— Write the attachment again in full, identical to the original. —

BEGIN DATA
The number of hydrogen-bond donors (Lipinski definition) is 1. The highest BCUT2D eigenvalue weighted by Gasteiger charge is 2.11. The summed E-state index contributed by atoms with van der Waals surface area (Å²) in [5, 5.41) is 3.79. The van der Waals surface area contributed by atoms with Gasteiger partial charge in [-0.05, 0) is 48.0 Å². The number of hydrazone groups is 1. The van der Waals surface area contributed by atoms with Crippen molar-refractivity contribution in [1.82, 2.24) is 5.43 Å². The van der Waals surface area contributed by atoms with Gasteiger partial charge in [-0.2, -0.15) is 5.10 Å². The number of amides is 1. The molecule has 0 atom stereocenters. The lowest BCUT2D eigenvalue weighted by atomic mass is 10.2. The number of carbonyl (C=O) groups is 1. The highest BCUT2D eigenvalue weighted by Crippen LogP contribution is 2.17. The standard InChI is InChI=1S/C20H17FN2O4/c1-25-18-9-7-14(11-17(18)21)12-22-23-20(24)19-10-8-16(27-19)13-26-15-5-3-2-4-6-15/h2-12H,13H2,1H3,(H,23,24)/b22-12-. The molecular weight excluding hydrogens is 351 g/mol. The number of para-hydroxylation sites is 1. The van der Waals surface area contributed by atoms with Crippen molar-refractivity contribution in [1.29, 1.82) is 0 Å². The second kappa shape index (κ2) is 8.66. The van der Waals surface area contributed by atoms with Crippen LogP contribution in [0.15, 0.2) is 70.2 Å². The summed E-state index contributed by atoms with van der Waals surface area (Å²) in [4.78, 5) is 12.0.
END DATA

The number of hydrogen-bond donors (Lipinski definition) is 1. The highest BCUT2D eigenvalue weighted by Gasteiger charge is 2.11. The summed E-state index contributed by atoms with van der Waals surface area (Å²) in [5, 5.41) is 3.79. The van der Waals surface area contributed by atoms with Gasteiger partial charge in [-0.05, 0) is 48.0 Å². The number of hydrazone groups is 1. The van der Waals surface area contributed by atoms with Crippen molar-refractivity contribution in [1.82, 2.24) is 5.43 Å². The van der Waals surface area contributed by atoms with Gasteiger partial charge in [-0.2, -0.15) is 5.10 Å². The number of amides is 1. The molecule has 0 atom stereocenters. The lowest BCUT2D eigenvalue weighted by atomic mass is 10.2. The number of carbonyl (C=O) groups is 1. The highest BCUT2D eigenvalue weighted by Crippen LogP contribution is 2.17. The standard InChI is InChI=1S/C20H17FN2O4/c1-25-18-9-7-14(11-17(18)21)12-22-23-20(24)19-10-8-16(27-19)13-26-15-5-3-2-4-6-15/h2-12H,13H2,1H3,(H,23,24)/b22-12-. The molecular weight excluding hydrogens is 351 g/mol. The number of para-hydroxylation sites is 1. The van der Waals surface area contributed by atoms with Crippen molar-refractivity contribution in [1.29, 1.82) is 0 Å². The second kappa shape index (κ2) is 8.66. The van der Waals surface area contributed by atoms with Crippen LogP contribution in [0.15, 0.2) is 70.2 Å². The summed E-state index contributed by atoms with van der Waals surface area (Å²) in [4.78, 5) is 12.0.